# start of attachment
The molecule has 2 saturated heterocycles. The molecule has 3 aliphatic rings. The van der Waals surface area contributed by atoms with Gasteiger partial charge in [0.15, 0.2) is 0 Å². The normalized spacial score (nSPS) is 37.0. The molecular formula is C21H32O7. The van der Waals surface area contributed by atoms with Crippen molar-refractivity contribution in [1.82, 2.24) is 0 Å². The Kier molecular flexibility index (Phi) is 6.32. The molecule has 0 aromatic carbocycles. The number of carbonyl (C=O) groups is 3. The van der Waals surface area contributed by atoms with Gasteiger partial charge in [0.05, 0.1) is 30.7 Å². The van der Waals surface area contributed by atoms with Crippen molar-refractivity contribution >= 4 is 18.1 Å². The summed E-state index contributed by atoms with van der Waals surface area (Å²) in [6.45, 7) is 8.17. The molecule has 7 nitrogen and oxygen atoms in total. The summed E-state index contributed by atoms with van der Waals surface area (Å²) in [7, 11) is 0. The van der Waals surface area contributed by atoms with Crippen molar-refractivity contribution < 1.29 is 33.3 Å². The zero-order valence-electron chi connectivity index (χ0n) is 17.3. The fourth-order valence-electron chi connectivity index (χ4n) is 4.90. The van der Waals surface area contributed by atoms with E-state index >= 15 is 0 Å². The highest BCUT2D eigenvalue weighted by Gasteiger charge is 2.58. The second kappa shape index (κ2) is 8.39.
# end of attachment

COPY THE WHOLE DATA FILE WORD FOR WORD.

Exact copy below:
The molecule has 2 saturated heterocycles. The molecule has 3 aliphatic rings. The van der Waals surface area contributed by atoms with Gasteiger partial charge in [0.15, 0.2) is 0 Å². The normalized spacial score (nSPS) is 37.0. The molecular formula is C21H32O7. The van der Waals surface area contributed by atoms with Crippen molar-refractivity contribution in [1.82, 2.24) is 0 Å². The Kier molecular flexibility index (Phi) is 6.32. The molecule has 0 aromatic carbocycles. The number of carbonyl (C=O) groups is 3. The van der Waals surface area contributed by atoms with Gasteiger partial charge in [0.05, 0.1) is 30.7 Å². The van der Waals surface area contributed by atoms with Crippen molar-refractivity contribution >= 4 is 18.1 Å². The summed E-state index contributed by atoms with van der Waals surface area (Å²) in [6.45, 7) is 8.17. The molecule has 7 nitrogen and oxygen atoms in total. The summed E-state index contributed by atoms with van der Waals surface area (Å²) in [7, 11) is 0. The van der Waals surface area contributed by atoms with Crippen molar-refractivity contribution < 1.29 is 33.3 Å². The zero-order valence-electron chi connectivity index (χ0n) is 17.3. The fourth-order valence-electron chi connectivity index (χ4n) is 4.90. The van der Waals surface area contributed by atoms with E-state index >= 15 is 0 Å². The highest BCUT2D eigenvalue weighted by Gasteiger charge is 2.58. The second kappa shape index (κ2) is 8.39.